The independent newspaper of the University of Iowa community since 1868

The Daily Iowan

The independent newspaper of the University of Iowa community since 1868

The Daily Iowan

The independent newspaper of the University of Iowa community since 1868

The Daily Iowan

Researchers eye Hubbard archaeology

In describing the recent archaeological discoveries in Hubbard Park, officials said workers did not expect to find a such historically rich site.

“I think we have an opportunity to provide more information on the different ethnic communities that lived in Iowa City in the mid- to late-19th century,” said Melody Pope, the general contracts program director for the Office of the State Archaeologist.

Pope, who also serves as an adjunct professor at the University of Iowa, said archaeology is able to provide a source for information and serve to highlight underrepresented groups in the city’s history.

Members of the Italian and African-American communities, as well as women, are often underrepresented in the “somewhat meager written documents” that the city of Iowa City has recorded, Pope said.

The archeological findings at Hubbard Park were discovered in February during work on excavating for chilled-water lines.

Portions of former limestone walls and other artifacts were found.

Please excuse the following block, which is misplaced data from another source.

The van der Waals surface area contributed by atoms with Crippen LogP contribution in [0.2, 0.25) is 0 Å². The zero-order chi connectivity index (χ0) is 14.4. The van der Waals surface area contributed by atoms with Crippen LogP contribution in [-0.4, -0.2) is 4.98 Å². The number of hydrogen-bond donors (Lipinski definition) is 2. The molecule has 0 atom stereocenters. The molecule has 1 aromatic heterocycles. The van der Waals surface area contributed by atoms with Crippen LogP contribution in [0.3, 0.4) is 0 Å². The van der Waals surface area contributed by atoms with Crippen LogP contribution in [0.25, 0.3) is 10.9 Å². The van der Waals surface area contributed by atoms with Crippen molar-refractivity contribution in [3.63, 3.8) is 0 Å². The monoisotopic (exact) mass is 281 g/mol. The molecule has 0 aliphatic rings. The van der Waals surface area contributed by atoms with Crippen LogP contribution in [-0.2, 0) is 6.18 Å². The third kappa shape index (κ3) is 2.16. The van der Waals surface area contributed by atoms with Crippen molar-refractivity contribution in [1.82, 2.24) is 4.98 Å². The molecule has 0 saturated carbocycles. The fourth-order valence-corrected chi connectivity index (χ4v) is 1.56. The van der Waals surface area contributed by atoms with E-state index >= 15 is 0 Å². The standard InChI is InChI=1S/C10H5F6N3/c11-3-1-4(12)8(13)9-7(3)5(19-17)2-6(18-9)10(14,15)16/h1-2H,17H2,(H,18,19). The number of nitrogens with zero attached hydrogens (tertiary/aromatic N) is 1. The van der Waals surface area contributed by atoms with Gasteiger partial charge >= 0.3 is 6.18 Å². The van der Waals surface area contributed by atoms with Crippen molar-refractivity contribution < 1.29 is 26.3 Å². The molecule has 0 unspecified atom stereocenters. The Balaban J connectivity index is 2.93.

The uncovering of the artifacts at the park followed a 2013 discovery at the site of the University of Iowa’s new School of Music facility that is currently under construction at the intersection of Burlington and Clinton Streets.

Remnants of an old building foundation were uncovered alongside a water well and several artifacts dating to the 1830s.

Bill Whittaker, a project archaeologist at the Office of the State Archeologist, said that he expects workers to uncover more foundations in Hubbard Park in the future.

“The historic records show that this was a neighborhood,” Whittaker said, noting that he believes a large number of houses formerly occupied the block.

In the flood of 1951, the site was covered in a layer of soil, Whittaker said.

The artifacts date to pre-Civil War Iowa City, Whittaker said

Some prehistoric Native American Indian artifacts, such as arrowheads dating back to 3,000 B.C.E., have also been discovered, the DI has previously reported.

As a FEMA funded project, the discovery of this archaeological site has necessitated a memorandum of agreement to be updated. This causes the need for measures to be taken to prevent any adverse effects from occurring on the site before beginning the investigation process. Legal documents are being reviewed and historic markers have to be established before the next phase of investigation can begin.

“Any projects that include federal funding support will often include stringent requirements for any ‘finds’ discovered on the project site,” Rod Lehnertz, the director of planning, design, and construction for UI Facilities Management, wrote in an email.

Sorting through legal documents and associated measures that must be taken are two reasons the second round of digging won’t begin until September.

With the park being closed, some students miss the use of the green field during summer, and events that had been planned to be held at Hubbard Park have been moved.

Whittaker said after the work is completed, local residents will be able to witness another aspect of the city’s history.

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